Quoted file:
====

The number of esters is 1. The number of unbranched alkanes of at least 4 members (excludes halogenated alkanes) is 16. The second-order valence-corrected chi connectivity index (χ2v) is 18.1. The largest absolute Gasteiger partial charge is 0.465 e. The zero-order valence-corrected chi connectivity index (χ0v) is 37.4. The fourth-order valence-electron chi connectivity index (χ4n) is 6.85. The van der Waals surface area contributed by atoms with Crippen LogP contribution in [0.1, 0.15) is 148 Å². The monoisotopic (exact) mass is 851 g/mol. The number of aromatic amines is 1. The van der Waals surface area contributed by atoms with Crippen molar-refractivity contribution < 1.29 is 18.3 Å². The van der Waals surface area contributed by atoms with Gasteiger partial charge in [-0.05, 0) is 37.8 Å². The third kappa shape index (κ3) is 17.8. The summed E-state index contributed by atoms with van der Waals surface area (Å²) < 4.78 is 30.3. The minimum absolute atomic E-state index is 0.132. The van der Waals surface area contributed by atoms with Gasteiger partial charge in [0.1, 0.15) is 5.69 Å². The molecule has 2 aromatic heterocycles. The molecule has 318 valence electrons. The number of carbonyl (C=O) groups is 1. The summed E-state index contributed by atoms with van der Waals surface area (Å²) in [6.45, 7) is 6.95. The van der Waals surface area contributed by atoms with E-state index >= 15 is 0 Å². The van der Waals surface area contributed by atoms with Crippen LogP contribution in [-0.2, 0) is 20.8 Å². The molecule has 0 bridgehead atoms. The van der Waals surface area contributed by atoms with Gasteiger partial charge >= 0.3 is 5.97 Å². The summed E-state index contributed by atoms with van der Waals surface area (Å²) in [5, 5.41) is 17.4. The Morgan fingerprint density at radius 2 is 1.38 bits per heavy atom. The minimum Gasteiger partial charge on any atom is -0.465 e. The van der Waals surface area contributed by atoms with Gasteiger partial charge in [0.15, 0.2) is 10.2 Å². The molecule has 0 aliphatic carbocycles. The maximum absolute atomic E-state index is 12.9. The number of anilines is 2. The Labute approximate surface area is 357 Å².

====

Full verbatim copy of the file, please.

The number of esters is 1. The number of unbranched alkanes of at least 4 members (excludes halogenated alkanes) is 16. The second-order valence-corrected chi connectivity index (χ2v) is 18.1. The largest absolute Gasteiger partial charge is 0.465 e. The zero-order valence-corrected chi connectivity index (χ0v) is 37.4. The fourth-order valence-electron chi connectivity index (χ4n) is 6.85. The van der Waals surface area contributed by atoms with Crippen LogP contribution in [0.1, 0.15) is 148 Å². The monoisotopic (exact) mass is 851 g/mol. The number of aromatic amines is 1. The van der Waals surface area contributed by atoms with Crippen molar-refractivity contribution < 1.29 is 18.3 Å². The van der Waals surface area contributed by atoms with Gasteiger partial charge in [-0.05, 0) is 37.8 Å². The third kappa shape index (κ3) is 17.8. The summed E-state index contributed by atoms with van der Waals surface area (Å²) < 4.78 is 30.3. The minimum absolute atomic E-state index is 0.132. The van der Waals surface area contributed by atoms with Gasteiger partial charge in [0.1, 0.15) is 5.69 Å². The molecule has 2 aromatic heterocycles. The molecule has 318 valence electrons. The number of carbonyl (C=O) groups is 1. The summed E-state index contributed by atoms with van der Waals surface area (Å²) in [6.45, 7) is 6.95. The van der Waals surface area contributed by atoms with E-state index >= 15 is 0 Å². The van der Waals surface area contributed by atoms with Crippen LogP contribution in [-0.2, 0) is 20.8 Å². The molecule has 0 bridgehead atoms. The van der Waals surface area contributed by atoms with Gasteiger partial charge >= 0.3 is 5.97 Å². The summed E-state index contributed by atoms with van der Waals surface area (Å²) in [5, 5.41) is 17.4. The Morgan fingerprint density at radius 2 is 1.38 bits per heavy atom. The minimum Gasteiger partial charge on any atom is -0.465 e. The van der Waals surface area contributed by atoms with Gasteiger partial charge in [0.15, 0.2) is 10.2 Å². The molecule has 0 aliphatic carbocycles. The maximum absolute atomic E-state index is 12.9. The number of anilines is 2. The Labute approximate surface area is 357 Å².